The Criterion

Animal Crossing: Pocket Camp Review

Loanis Cabrera '18, Co-Editor-in-Chief

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2017 so far has been filled with nostalgia.

With The Incredibles trailer being dropped, the new Titans show coming out, and the Mulan live action movie in production, we are seeing a lot of childhood favorites becoming modernized. One of them being Animal Crossing.

For those of you who aren’t familiar with the game, it’s a simple concept. Your character moves into a new town and you have to maintain it. Whether it be planting flowers or cleaning weeds, you’ll find ways to beautify the setting. Once you get your house you’ll have to pay it off by working for the local store clerk, Tom Nook. Afterwards, you’re free to basically do whatever you want. Upgrades can be made to your house, you can collect insects, pick fruits, plant trees, decorate, go fishing, buy coffee, meet up with friends, write letters, and more. Not to forget all interactions with your animal neighbors (that’s why it’s called Animal Crossing). These animal characters hold adorable and funny conversations, and it can be very amusing getting to know them. All in all, with its unique characters and adorable, cartoon atmosphere, it’s quite a charming game and is one I hold near and dear to my heart.

I first experienced this game on a Gamecube and eventually bought the game for my 3ds which I haven’t played with in years. That being said, I was pretty surprised when I heard that Animal Crossing was coming out with a phone application. It was great to see the art and characters that truly brought this world to life for me as a kid. Of course, I had my concerns as to how much they would be able to fit into this version, but I was pleasantly surprised. On “Animal Crossing: Pocket Camp”, you run a campsite and the new goal is to invite over as many guests as you can. It contains all of the pivotal elements associated with the game such as; decorating, working, communicating, and buying. While I enjoy the characters in this game, I have to laugh at how demanding they can be. They won’t come visit your campsite unless you have specific furniture that they like and there are a lot of jokes about how blunt the animals are about it.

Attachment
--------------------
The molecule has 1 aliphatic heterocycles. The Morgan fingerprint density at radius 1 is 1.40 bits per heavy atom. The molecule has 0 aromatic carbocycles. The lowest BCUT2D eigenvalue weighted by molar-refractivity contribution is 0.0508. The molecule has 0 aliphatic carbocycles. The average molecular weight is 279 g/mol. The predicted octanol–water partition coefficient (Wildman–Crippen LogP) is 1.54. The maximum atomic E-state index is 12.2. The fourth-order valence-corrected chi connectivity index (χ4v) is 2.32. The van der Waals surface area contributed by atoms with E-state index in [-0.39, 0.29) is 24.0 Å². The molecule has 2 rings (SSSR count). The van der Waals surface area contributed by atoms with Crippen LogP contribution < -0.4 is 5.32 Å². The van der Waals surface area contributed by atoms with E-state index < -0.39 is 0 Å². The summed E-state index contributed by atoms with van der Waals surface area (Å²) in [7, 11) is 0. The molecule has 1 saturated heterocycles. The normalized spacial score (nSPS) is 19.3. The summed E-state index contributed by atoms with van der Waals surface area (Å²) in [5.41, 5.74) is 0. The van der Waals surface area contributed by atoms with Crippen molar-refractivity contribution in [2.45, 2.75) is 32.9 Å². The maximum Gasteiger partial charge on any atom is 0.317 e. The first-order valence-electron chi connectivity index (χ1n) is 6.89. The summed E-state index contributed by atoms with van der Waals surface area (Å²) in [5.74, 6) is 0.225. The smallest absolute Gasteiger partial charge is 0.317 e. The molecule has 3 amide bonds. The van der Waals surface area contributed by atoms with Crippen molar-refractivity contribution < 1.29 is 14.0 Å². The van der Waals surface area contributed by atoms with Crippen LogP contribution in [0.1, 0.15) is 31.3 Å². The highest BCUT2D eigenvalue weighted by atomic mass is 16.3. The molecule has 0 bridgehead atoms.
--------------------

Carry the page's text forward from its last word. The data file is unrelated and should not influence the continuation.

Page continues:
Initially, I spent a lot of time playing the game, but it got pretty repetitive after a while. It’s the same tasks over and over, just collecting different materials. Still though, I really enjoyed reminiscing and if you are a fan of the original games, this is definitely something you want to check out.  

 

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Animal Crossing: Pocket Camp Review